The Downside of Liberty (Kurt Andersen, NYT)

Rachel Maddow's Quiet War (Ben Wallace-Wells, Rolling Stone)

The Founders' True Spirit (E.J. Dionne, WaPo)

The Age of Illusion: An Interview with Chris Hayes (Jake Blumgart, Jacobin)

The Moral Hazard of Drones (John Kaag, Sarah Kreps, NYT)

Obama the Socialist? Not Even Close (Milos Forman, NYT)

How Pensions Violate Free Speech (Benjamin Sachs, NYT)

An Arms Race We Can't Win (Andrew Jensen, NYT)

What Can Mississippi Learn from Iran? (Suzy Hansen, NYT)

Why History Matters to Liberalism (E.J. Dionne, Democracy)

**War is Betrayal (Chris Hedges, Boston Review)

Five Delusions about our Broken Politics (Norman Ornstein, Thomas E. Mann, The American Interest)


'In Hell, We Shall be Free' on Breaking Bad (Michelle Kuo, Albert Wu, LA Review of Books)

Roger Ebert at 70: Did He Save or Kill Film Criticism? (Gary Susman, Moviefone)

**You Will Be Embarrassed About This in 20 Years (Michael Kinsley, Bloomberg View)

Moral Enhancement (Julian Savulescu, Ingmar Persson, Philosophy Now)

**Why Women Still Can't Have it All (Anne-Marie Slaughter, Atlantic Monthly) (with response at On Having it All (mraynes, First Fig))-- Will probably end up being the most-read long-form article of 2012.

How to Raise a Child (Judith Warner, NYT), review of Madeline Levine's Teach Your Children Well

The Olympics as Ritual (Louis Menand, The New Yorker)

Other News

**Back in the Gay (William Saletan, Slate) and Are Gay Parents Really Worse for Children? How a New Study Gets Everything Wrong (John Corvino, The New Republic)-- Discussing a new study summarized by the author here.  Worst survey methodology ever.

Dream to Nightmare (Doug Glanville, NYT)- I have a photo of me with Brien Taylor and a signed #1 pick baseball card from when I was in middle school.  We all really thought he was going to be somebody...I guess now he is-- a cautionary tale.

Why Elites Fail (Chris Hayes, The Nation)

11 June 2012

The Nightstand (May 28-June 3)

Secret 'Kill List' Proves a Test of Obama's Principles and Will (Jo Becker, Scott Shane, NYT)

The Wrong Side of White (W. Paul Reeve, Martin Marty Center blog)

A Gap in College Graduates Leaves Some Cities Behind (Sabrina Tavernise, NYT)

China's Blog Censorship Rules Have U.S. Parallels (Noah Feldman, Bloomberg View)

Mormon Patriotism and the Cultural Reading of Scripture (Ben Park, Peculiar People)

The Fairness Trap (James Surowiecki, The New Yorker)

The Pro-Life Paradox (Judith Lewis Mernit, The American Prospect)

Squeezing out the doctor (The Economist)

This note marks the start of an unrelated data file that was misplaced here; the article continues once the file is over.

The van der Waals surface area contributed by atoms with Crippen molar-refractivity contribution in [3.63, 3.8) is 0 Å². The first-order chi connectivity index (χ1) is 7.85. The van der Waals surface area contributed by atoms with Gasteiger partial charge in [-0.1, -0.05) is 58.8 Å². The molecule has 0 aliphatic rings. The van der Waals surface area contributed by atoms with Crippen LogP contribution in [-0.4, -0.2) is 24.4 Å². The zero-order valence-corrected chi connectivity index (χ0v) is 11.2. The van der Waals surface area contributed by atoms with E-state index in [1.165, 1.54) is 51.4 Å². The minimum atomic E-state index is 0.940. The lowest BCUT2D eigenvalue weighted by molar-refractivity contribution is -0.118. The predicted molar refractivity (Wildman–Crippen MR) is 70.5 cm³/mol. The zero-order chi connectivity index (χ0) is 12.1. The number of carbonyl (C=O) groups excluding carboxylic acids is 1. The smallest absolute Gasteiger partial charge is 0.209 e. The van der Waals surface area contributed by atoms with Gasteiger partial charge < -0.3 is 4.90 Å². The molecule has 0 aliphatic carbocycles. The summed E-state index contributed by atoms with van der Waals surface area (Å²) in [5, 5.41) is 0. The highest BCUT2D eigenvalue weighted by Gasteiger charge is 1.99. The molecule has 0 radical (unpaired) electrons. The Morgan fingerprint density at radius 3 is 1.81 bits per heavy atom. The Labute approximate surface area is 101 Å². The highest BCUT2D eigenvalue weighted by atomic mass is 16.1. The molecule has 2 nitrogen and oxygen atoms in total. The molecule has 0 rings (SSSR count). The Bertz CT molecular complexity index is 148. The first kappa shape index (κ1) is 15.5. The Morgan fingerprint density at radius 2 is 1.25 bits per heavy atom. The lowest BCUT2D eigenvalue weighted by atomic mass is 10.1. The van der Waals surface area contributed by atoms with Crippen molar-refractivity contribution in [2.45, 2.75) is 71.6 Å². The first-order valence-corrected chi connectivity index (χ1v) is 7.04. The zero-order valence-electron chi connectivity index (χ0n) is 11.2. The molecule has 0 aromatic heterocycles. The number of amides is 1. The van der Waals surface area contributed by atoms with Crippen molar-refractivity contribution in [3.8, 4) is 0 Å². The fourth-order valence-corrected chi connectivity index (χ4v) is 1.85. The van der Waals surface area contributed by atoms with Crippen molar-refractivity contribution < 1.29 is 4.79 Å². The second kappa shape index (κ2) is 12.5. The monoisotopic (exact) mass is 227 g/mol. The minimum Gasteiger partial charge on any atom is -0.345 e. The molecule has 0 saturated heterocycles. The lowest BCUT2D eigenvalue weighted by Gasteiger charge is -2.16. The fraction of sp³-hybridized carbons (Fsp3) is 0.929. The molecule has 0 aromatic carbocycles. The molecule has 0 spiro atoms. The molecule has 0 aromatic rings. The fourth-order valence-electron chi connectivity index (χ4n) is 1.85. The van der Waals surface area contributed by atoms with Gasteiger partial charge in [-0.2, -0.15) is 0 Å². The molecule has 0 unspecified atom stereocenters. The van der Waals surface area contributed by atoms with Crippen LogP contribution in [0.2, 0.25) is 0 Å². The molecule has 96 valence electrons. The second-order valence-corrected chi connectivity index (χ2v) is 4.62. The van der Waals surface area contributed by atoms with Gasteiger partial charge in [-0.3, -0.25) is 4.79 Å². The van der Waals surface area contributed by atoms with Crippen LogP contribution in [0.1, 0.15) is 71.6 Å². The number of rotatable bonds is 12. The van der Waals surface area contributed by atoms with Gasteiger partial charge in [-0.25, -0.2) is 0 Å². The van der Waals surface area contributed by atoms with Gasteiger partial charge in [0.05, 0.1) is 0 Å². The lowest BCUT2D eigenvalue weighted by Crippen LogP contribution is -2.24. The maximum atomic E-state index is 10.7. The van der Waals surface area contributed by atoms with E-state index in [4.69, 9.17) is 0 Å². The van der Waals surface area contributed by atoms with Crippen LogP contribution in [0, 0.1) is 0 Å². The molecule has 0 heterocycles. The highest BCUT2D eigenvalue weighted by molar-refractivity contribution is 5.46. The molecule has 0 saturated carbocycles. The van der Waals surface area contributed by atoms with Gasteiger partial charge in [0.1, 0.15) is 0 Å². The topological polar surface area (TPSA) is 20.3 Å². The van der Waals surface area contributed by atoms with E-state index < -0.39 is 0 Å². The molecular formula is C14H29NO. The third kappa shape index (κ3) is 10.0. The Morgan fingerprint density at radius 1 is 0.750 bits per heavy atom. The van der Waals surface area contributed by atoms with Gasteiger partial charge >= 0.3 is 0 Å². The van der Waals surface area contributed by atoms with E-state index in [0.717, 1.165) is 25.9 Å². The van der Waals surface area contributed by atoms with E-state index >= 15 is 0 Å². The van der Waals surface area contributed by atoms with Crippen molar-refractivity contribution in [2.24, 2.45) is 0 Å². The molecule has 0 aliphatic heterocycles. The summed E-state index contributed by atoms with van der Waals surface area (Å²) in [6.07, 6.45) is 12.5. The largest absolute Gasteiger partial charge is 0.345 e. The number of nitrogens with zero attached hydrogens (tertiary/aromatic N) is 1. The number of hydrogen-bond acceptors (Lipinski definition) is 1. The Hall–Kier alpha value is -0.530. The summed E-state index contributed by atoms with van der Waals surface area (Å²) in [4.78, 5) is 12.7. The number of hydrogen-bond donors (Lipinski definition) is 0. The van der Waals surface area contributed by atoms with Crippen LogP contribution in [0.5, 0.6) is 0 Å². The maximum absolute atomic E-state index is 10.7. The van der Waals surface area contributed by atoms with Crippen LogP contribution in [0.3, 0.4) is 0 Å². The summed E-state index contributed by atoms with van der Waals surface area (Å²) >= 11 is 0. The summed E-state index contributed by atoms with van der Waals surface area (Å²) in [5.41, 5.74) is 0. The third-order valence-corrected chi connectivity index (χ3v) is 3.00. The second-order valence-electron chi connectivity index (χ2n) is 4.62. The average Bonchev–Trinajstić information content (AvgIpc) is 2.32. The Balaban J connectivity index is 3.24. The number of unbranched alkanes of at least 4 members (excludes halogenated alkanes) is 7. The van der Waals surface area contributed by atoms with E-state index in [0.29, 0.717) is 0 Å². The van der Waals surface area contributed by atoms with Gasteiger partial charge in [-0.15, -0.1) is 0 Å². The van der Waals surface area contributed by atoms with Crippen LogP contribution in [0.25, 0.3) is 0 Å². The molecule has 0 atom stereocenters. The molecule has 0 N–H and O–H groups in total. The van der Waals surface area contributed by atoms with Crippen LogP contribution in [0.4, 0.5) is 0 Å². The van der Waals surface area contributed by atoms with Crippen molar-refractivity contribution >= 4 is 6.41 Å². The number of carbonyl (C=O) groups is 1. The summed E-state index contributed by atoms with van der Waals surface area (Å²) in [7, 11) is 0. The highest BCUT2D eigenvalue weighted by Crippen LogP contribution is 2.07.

The Amazon Effect (Steve Wasserman, The Nation)-- I love the convenience of Amazon, but I just wish I could feel better about it as a company.

The 1 Percent's Problem (Joseph Stiglitz, Vanity Fair)

10 June 2012

The Nightstand (June 4-10)

Abortion Qualms on Morning-After Pill May Be Unfounded (Pam Belluck, NYT)

Why We Fear Mormons (J. Spencer Fluhman, NYT)

Not college for all, but college for more (William E. Kirwan, WaPo)

Keep the library open after graduation (Matt Cooper and Elizabeth Wiley, WaPo)

Why 2012 Matters (Garry Wills, NYRBlog)

Science: A Call for Humility (Russell Stannard, Huffington Post)

A Hasty Report from a Tearing Hurry (Raymond Tallis, Philosophy Now)

Mormons and Homophobia; Mormons and Gay Pride (Jana Riess, Religion News Service)

Latino Growth Not Fully Felt at Voting Booth (Adam Nagourney, NYT)-- I attended a session focused on precisely this issue this past week at the Texas State Democratic Party Convention here in Houston.  The numbers are quite shocking.

How Texas Inflicts Bad Textbooks on Us (Gail Collins, NYRB)

Mothers Beware! (Diane Johnson, NYRB)

How Markets Crowd Out Morals (Michael Sandel, Boston Review)

Justice for Sale (Lincoln Caplan, The American Scholar)

The Curious Case of Internet Privacy (Cory Doctorow, Technology Review)

Crossing the Line: Bordering on Revolution (Michael Lacey, Houston Press)

What is Wrong with Multiculturalism? (Kenan Malik, Pandaemonium)-- Not what you might think.  Also, make sure that you read the second half.

31 May 2012

The Nightstand (May 21-27)

Black Mormons and the Politics of Identity (Susan Saulny, NYT)

In China, Fear at the Top (Roderick MacFarquhar, NYT)

Unequal Shares (James Surowiecki, The New Yorker)

In Romney, Mormons See Path to Christian Mainstream (Noah Feldman, Bloomberg View)

Why China Won't Rule (Robert Skidelsky, Project Syndicate)-- Not sure I agree totally, but a worthy read nonetheless.

Israel In Peril (David Shulman, NYRB)

Who Will Save the Middle Class (Jeff Faux, The American Prospect)

The Latest to Botch Mormonism: Garry Wills (Joanna Brooks, Religion Dispatches)

Are Women Held Back by Colleagues' Wives? (Lauren Stiller Rikleen, Harvard Business Review)

Latter-day Politics (Amy Davidson, The New Yorker)

The Primal Ache (John Paul Rollert, Boston Review)

Why Private Equity Firms Like Bain Capital Really Are the Worst of Capitalism (Josh Kosman, Rolling Stone)

Is Mormonism Ridiculous? (Taylor Petrey, Peculiar People)-- Great article, but as usual, the comments section is atrocious.